Let me give it to you: SEO still exists, it’s still relevant. It’s especially relevant to the company whose traffic dropped over 90% (and which I recovered in the aforementioned 4 months). It’s still relevant to companies that still want to dominate a segment that throws off 10′s of millions of visitors.

‘But we don’t want just ANY visitor, we want relevant visitors…’ they say, when they are just getting traffic in the hundreds per month.

Well, it’s not like I can optimize their site for just anything.

Let me reassure you: you can only rank for “blue widget” when your site is actually about ”blue widget”. And ‘too many visitors’ is what I call a high value problem. Most businesses call me in once they realize that they’ve exhausted all that they know, and what they have been able to Google with their mad Googling skillz. After they’ve applied title tags, keyword density and xml sitemaps…

I’ve talked to a Marketing Director talking about how they’ve applied schema, as if that were a silver bullet to ALL their website issues. As in: ‘Hey, I don’t know if you’ve heard, but we’re applying schema throughout our entire site. It’s going to be huge!’

I just nod my head, and say, ‘sounds like you have everything well in hand,’ as I thought: ‘That’s it? What else you got?’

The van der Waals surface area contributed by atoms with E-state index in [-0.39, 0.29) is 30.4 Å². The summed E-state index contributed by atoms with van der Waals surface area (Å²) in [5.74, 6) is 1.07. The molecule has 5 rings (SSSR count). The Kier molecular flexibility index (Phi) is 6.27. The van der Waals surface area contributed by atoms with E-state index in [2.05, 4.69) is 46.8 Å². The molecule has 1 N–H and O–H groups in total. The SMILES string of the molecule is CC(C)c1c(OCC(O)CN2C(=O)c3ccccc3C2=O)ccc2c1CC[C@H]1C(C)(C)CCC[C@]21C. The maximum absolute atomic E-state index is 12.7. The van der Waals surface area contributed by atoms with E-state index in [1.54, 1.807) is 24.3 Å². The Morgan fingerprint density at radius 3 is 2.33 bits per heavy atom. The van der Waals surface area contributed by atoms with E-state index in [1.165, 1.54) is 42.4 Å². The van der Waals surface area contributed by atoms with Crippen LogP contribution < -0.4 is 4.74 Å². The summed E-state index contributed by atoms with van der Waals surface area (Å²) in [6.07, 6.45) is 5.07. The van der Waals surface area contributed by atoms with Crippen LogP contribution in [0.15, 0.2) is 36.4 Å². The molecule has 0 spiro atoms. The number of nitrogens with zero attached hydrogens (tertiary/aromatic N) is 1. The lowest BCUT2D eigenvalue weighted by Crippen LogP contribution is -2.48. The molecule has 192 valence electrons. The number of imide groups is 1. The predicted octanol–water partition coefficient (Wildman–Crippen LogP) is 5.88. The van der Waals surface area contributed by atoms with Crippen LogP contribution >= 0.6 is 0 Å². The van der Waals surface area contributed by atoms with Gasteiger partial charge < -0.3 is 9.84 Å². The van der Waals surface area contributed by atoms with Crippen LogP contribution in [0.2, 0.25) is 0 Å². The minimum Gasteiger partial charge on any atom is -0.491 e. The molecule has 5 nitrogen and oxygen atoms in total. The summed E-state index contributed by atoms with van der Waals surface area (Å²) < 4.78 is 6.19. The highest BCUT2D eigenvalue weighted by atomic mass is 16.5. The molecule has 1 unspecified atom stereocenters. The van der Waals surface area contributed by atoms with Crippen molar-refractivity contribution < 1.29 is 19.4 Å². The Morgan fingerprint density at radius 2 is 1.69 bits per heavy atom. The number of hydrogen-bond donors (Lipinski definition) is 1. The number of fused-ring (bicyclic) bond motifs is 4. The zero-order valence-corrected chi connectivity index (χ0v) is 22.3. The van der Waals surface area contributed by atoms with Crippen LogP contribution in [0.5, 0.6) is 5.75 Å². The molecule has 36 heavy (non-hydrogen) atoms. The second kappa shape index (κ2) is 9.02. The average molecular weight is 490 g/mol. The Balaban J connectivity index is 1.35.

I know, sounds arrogant. It probably is. But it’s arrogance bred from expertise. From trying to convince the corporate officer du jour on why SEO is important, trying to figure out the best way to communicate to the spot where their knowledge ends and mine starts.

I have a particular set of SEO skillz

I have a particular set of SEO skillz

All I have to say really is: SEO is irrelevant until it becomes relevant. When the pain of philosophical questions such as: ‘If a website gets created and no one shows up, does it still exist?’ haunt their waking lives.

Word gets around. The best in many industries do not toot their own horn. But people find them. The person who needs the guy may not know the guy, but through social media they can meet the guy that knows the guy. And for SEO, that guy is sometimes me.

SEO is dead. Long live SEO.